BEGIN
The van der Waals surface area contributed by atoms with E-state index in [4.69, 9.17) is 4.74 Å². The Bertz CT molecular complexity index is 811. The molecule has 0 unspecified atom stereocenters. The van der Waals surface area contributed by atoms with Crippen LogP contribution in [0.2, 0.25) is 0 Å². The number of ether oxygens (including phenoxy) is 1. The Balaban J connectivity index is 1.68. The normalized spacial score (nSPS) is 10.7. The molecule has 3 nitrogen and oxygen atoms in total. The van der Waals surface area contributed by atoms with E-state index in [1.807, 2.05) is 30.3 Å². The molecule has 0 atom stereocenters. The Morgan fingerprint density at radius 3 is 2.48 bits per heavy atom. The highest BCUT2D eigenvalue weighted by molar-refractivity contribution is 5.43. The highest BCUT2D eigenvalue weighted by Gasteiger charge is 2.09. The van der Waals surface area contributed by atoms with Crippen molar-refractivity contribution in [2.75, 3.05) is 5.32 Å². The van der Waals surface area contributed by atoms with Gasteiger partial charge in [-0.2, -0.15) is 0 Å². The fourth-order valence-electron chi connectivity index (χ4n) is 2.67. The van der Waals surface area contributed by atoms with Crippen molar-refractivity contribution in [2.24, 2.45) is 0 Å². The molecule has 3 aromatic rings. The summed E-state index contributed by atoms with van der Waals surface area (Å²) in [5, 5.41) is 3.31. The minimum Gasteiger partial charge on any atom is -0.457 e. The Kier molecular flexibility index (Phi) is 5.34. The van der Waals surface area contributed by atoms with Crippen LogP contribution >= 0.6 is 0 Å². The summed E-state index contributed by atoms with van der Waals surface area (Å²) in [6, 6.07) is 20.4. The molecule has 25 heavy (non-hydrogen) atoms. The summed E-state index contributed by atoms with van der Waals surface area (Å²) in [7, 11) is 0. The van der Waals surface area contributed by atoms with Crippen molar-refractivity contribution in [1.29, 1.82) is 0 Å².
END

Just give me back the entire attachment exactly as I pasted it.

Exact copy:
The van der Waals surface area contributed by atoms with E-state index in [4.69, 9.17) is 4.74 Å². The Bertz CT molecular complexity index is 811. The molecule has 0 unspecified atom stereocenters. The van der Waals surface area contributed by atoms with Crippen LogP contribution in [0.2, 0.25) is 0 Å². The number of ether oxygens (including phenoxy) is 1. The Balaban J connectivity index is 1.68. The normalized spacial score (nSPS) is 10.7. The molecule has 3 nitrogen and oxygen atoms in total. The van der Waals surface area contributed by atoms with E-state index in [1.807, 2.05) is 30.3 Å². The molecule has 0 atom stereocenters. The Morgan fingerprint density at radius 3 is 2.48 bits per heavy atom. The highest BCUT2D eigenvalue weighted by molar-refractivity contribution is 5.43. The highest BCUT2D eigenvalue weighted by Gasteiger charge is 2.09. The van der Waals surface area contributed by atoms with Crippen molar-refractivity contribution in [2.75, 3.05) is 5.32 Å². The van der Waals surface area contributed by atoms with Gasteiger partial charge in [-0.2, -0.15) is 0 Å². The fourth-order valence-electron chi connectivity index (χ4n) is 2.67. The van der Waals surface area contributed by atoms with Crippen molar-refractivity contribution in [2.24, 2.45) is 0 Å². The molecule has 3 aromatic rings. The summed E-state index contributed by atoms with van der Waals surface area (Å²) in [5, 5.41) is 3.31. The minimum Gasteiger partial charge on any atom is -0.457 e. The Kier molecular flexibility index (Phi) is 5.34. The van der Waals surface area contributed by atoms with Crippen LogP contribution >= 0.6 is 0 Å². The summed E-state index contributed by atoms with van der Waals surface area (Å²) in [6, 6.07) is 20.4. The molecule has 25 heavy (non-hydrogen) atoms. The summed E-state index contributed by atoms with van der Waals surface area (Å²) in [7, 11) is 0. The van der Waals surface area contributed by atoms with Crippen molar-refractivity contribution in [1.29, 1.82) is 0 Å².